Welbodi Partnership

Specialised paediatric nurse training

Consistent and continuous training for nurses at the hospital, so that all nursing staff are able to meet the standards of care required, and the skills gap left by rapid staff turnover is narrowed.

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Registered Charity in England and Wales (1125217)

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    Category

  • Health/WellbeingHealth/Wellbeing
  • Hospitals/HospicesHospitals/Hospices
  • Poverty Alleviation/ReliefPoverty Alleviation/Relief

    Helping

  • Children (3-18)Children (3-18)

Location

Situation

The Ola During Children’s Hospital currently employs some 140 nursing staff. Around half of these are trained nurses, who have undergone a three-year course, at a cost of more than $300 per year, way out of the reach of most Sierra Leoneans, whose total annual income averages $250. The other half are nursing aides, who have no formal scientific or medical training but learn as apprentices in the hospital, and qualify for even less by way of salary than the trained nurses. There is no specific training in Paediatrics for nurses available in the country, apart from that provided by non-governmental organisations. Thus, most of what even the trained nurses know about caring for children is learnt on-the-job. An additional challenge is that nurses are regularly posted to different hospitals, disrupting any training and moving experienced nurses away. There is a turnover of up to 40 nurses annually at the hospital. Government salaries are very low, with trained nurses earning around $50 per month and nursing aides around $30 a month, which may not even cover the costs of public transport to and from work. Many are compelled to take additional jobs or find other ways to supplement their income. At the Ola During, we are keen to supplement and consolidate the training received by all nurses so that they are able to care properly for children. We believe that a comprehensive basic training will help to standardise and improve the quality of care delivered by the team, as well as contributing to the personal development and motivation of the nursing staff. Often the first care-giver to attend to in an emergency, especially during the night-shift, it is critical that all nurses are well-drilled in the prompt assessment and emergency treatment of children and babies. We wish to implement a regular nurse training program, taught in small groups of up to ten, with the syllabus delivered twice a year to capture new staff and refresh the skills of existing staff. We will also train a small number of nurses to deliver this training in the future, and aim to incentivise them appropriately. In total we are seeking to fund 30 days’ training per annum - 24 all-nurse training sessions of six hours, with lunch and written materials, equivalent to two sessions per nurse per annum, plus six “train the trainers” days to teach and assess additional supervisors. Our training plan has met with enthusiastic support from Lt Col Sahr of the Military hospital, and he would be keen to send his paediatric nursing staff to the Ola During to take part in our training sessions. This highlights the need for a specialist paediatric nursing training module, and we believe we are best placed to deliver it. We estimate the cost of the programme will be $2750 in the first year, breakdown as follows: 24 training days including written materials and lunch - $100 a session, or $2,400 6 days of “Train the trainer” with written materials and lunch - $55 a session, or $330 (This based on a $20 fee for trainer/session, and $25 for the “Train the trainer” sessions, plus $4 lunch allowance and $2 in written materials)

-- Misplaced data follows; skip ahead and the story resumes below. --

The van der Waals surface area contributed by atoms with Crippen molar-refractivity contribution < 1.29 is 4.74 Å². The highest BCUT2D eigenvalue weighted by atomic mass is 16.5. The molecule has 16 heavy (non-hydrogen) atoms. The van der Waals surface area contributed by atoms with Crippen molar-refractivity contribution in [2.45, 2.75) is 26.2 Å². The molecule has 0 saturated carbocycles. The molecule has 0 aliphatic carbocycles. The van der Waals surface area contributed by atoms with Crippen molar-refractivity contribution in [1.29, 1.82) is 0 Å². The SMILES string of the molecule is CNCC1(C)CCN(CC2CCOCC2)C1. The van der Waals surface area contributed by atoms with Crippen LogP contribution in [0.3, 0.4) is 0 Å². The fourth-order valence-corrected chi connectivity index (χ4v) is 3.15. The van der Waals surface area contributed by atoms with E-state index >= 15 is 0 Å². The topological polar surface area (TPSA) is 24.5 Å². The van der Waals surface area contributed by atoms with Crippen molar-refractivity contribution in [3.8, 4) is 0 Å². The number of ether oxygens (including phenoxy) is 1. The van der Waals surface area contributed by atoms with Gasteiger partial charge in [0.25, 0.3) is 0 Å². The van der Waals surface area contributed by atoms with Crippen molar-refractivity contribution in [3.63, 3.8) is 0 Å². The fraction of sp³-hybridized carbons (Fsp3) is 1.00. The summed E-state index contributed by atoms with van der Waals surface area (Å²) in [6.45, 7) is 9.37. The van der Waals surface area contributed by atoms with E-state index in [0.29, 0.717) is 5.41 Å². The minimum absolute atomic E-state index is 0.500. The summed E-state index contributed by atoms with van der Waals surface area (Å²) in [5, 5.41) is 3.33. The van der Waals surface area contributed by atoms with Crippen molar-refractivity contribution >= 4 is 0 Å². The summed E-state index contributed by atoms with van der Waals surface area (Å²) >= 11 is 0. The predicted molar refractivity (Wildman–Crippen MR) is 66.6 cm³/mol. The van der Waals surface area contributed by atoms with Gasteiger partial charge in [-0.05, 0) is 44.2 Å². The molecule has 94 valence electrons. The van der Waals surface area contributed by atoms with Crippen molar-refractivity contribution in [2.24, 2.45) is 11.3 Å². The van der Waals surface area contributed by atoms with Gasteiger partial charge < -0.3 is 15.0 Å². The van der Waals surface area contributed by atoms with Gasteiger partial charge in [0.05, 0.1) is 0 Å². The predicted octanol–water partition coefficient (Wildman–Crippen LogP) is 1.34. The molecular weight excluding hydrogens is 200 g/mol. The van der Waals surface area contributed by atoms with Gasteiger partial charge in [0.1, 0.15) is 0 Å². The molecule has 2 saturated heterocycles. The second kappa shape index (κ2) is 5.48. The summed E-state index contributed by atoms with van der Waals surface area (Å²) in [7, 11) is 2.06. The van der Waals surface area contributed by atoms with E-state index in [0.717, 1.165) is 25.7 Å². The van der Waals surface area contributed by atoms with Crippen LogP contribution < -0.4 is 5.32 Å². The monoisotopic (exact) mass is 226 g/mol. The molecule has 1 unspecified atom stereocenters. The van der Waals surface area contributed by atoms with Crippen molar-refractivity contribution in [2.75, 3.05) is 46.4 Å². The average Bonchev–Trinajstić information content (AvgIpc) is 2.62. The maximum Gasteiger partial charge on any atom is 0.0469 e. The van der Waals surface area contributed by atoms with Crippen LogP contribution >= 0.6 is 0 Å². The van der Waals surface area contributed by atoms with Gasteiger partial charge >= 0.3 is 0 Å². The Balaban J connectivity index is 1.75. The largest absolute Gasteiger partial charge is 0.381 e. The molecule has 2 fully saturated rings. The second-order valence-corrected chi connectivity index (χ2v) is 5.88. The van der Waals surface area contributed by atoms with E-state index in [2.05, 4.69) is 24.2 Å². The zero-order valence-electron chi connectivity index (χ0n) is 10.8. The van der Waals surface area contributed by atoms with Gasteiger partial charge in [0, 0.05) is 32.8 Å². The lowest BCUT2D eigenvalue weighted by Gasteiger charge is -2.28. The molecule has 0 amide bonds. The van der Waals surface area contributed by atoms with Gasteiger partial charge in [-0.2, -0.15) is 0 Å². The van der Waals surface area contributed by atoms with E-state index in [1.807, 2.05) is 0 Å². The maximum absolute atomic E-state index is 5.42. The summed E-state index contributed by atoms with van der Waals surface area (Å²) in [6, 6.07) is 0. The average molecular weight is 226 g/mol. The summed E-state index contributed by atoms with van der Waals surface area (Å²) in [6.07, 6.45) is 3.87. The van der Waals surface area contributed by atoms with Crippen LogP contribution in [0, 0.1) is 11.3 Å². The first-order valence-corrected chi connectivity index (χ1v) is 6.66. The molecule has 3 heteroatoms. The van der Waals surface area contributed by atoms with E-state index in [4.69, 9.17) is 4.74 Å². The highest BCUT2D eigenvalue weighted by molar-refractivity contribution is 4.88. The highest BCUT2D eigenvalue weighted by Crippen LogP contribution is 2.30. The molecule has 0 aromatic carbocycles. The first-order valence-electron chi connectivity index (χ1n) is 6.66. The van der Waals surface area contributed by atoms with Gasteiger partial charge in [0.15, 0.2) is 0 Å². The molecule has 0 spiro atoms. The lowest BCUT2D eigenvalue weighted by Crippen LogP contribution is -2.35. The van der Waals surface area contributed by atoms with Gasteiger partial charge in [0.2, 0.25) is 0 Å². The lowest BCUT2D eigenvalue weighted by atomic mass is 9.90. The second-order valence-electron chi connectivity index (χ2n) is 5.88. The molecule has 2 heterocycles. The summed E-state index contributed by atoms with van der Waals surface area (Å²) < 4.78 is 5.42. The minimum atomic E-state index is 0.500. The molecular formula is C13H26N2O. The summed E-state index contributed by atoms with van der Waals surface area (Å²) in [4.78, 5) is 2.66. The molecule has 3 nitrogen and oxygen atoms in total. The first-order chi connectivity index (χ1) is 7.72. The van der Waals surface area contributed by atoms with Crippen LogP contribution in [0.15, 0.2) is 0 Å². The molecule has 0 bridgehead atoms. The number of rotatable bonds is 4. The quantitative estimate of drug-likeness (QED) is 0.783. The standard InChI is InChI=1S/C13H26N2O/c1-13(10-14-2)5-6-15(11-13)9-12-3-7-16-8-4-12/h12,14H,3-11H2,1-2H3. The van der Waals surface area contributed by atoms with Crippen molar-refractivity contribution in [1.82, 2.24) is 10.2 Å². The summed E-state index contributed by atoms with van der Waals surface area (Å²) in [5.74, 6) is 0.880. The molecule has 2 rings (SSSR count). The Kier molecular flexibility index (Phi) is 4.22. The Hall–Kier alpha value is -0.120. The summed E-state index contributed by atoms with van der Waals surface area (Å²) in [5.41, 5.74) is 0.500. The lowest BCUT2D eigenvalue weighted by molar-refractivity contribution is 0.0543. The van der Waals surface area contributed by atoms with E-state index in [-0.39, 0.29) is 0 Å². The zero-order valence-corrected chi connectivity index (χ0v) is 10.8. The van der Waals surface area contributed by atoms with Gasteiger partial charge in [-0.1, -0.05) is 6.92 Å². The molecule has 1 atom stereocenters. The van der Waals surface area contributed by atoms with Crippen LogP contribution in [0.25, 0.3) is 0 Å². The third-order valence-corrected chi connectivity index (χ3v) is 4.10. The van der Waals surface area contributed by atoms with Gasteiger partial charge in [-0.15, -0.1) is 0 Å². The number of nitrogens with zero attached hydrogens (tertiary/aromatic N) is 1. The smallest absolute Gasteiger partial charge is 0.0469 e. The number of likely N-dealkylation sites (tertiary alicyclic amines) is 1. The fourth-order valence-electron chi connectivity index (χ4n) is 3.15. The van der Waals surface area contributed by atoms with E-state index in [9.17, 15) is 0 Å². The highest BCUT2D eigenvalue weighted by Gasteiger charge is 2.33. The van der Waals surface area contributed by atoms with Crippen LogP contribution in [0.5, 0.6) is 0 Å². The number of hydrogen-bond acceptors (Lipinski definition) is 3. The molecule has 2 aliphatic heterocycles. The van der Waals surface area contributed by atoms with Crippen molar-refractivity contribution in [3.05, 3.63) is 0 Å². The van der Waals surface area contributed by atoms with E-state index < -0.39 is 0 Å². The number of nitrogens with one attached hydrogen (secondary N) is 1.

Solution